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Winter Damage to Evergreens

Winter Damage to Evergreens
            Winter is coming. Winter weather can take a terrible toll on our beautiful evergreens.
            Prevention of winter problems takes place at planting time. Choose evergreen varieties that are hardy in our area (USDA hardiness zone 5 or lower).
Choose a good location. You will want to grow a healthy tree that withstands the rigors of our win­ters. De-icing salts can cause salt injury to pines, spruce and fir that are planted within 6o feet of roads or close to driveways. Foliage facing the street may turn brown at the tips by spring.
Dissolved salt can also enter the root zone and weaken or kill the plant.
Another injury similar to salt damage, desiccation injury, can oc­cur when evergreen leaves and nee­dles dry out during the warmer win­ter days. The leaves become active and frozen roots cannot resupply needed water. Colorado Blue Spruce, Eastern White Pine, Red Pine, and Yew can suffer from such winter injury. Tender evergreens can be planted in protected areas away from direct, intense sunlight, sheltered by more resistant plants, and protected by a burlap screen or snow fence. Antidesiccants, such as Wilt-Pruf, are not very effective in preventing winter drying.
Do not prune or apply nitrogen fer­tilizers after early August. Other?wise, tender new growth will not harden in time for winter. In au­tumn, continue watering your plants until the ground -­freezes (at least 1" weekly, or more in sandy soils). Avoid over­watering. Mulch with 4 or 5 inches of straw, leaves or wood chips af­ter the ground has frozen to moderate the soil temperature and conserve moisture.
Heavy snow can break the branches of evergreens such as yew, arborvi­tae and juniper. In late autumn, prevent this by encircling the branches of the entire bush with cord and drawing it snug. Be sure to remove the cord in spring. Snow loads can be gently brushed from evergreen branches; move the broom upward to prevent breaking the branches. If the branches are covered with ice, leave them alone as they are very brittle and may break easily.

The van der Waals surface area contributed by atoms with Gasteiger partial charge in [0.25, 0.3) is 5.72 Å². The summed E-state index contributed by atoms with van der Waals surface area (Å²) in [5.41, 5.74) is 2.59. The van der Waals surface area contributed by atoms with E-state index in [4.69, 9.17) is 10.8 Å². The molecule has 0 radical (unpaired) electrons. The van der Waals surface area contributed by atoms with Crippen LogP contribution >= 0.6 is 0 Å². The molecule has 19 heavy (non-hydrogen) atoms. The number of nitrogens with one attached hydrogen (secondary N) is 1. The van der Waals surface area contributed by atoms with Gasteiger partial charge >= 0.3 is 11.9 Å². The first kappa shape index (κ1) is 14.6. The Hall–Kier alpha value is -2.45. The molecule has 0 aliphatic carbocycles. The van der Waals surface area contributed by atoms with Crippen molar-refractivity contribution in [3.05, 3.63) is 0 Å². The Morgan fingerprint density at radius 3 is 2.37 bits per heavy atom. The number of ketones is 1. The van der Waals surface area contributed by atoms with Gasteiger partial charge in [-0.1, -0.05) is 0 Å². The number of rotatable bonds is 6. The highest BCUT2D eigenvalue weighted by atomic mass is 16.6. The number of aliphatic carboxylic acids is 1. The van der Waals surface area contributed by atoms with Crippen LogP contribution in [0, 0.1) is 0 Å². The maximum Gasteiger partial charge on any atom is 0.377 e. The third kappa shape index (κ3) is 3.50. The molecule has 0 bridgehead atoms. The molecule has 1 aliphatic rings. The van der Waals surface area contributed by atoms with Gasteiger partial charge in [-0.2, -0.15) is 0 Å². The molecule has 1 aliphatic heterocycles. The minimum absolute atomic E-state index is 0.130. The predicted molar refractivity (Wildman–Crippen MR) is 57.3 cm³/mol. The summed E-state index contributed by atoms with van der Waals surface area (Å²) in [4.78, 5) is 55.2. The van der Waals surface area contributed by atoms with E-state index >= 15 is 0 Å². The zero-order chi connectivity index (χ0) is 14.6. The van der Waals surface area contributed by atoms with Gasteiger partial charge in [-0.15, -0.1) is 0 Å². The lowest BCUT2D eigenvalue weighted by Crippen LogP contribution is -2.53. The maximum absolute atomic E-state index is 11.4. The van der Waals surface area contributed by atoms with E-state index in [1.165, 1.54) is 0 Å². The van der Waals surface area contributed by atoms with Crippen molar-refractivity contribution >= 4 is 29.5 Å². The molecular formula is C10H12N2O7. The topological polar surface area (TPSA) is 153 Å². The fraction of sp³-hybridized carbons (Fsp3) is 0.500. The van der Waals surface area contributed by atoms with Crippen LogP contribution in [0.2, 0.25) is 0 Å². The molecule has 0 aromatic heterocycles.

In winter, limit the use of de-icers on your steps, sidewalks and drive­way. De-icers will not remove a 5 or 6 inch snowfall. Remove as much snow as possible first. Mix the de­icer with sand to improve traction on the slippery ice and to reduce the need for excess de-icer. Calcium chloride and calcium magnesium acetate (CMA) are the more envi­ronmentally friendly de-icing salts.
If winter damage does occur, wait to see if the plant recovers by late spring. Sometimes, especially if damage is mild, new bud growth will replace the dead spots Trim out all dead, dying, diseased or crossed branches. Scrape the branch gently with your fingernail or knife to see whether the under-bark is green and alive, or brown and dead. Cut back to the next branch or to 1/4 inch from the next living bud.
Larger branches should be cut back to the tree trunk. Never leave a stub, since this opens up the tree to disease. Do not cut flush to the trunk of the tree, but cut back to a slight bulging area of the limb called the branch collar.
To prevent ripping of bark below large branches, make a partial un­dercut about a foot out from the trunk. Next, cut off the limb about a foot and a half from the trunk. The last and third cut will remove the limb stub and will he just on the outside of the branch collar. New growth from the branch collar (like a doughnut growing inward) will eventually cover the wound.
Paint or other covering is not rec­ommended and can seal in disease organisms. If the damaged limb or tree is really large, if power equip­ment is needed, or if the tree has become a hazard to you or your house, be safe and hire a profes­sional arborist to do the job.
Lastly, fertilize and water your plant with tender loving care. Help your winter-stressed tree or shrub re­cover full health.


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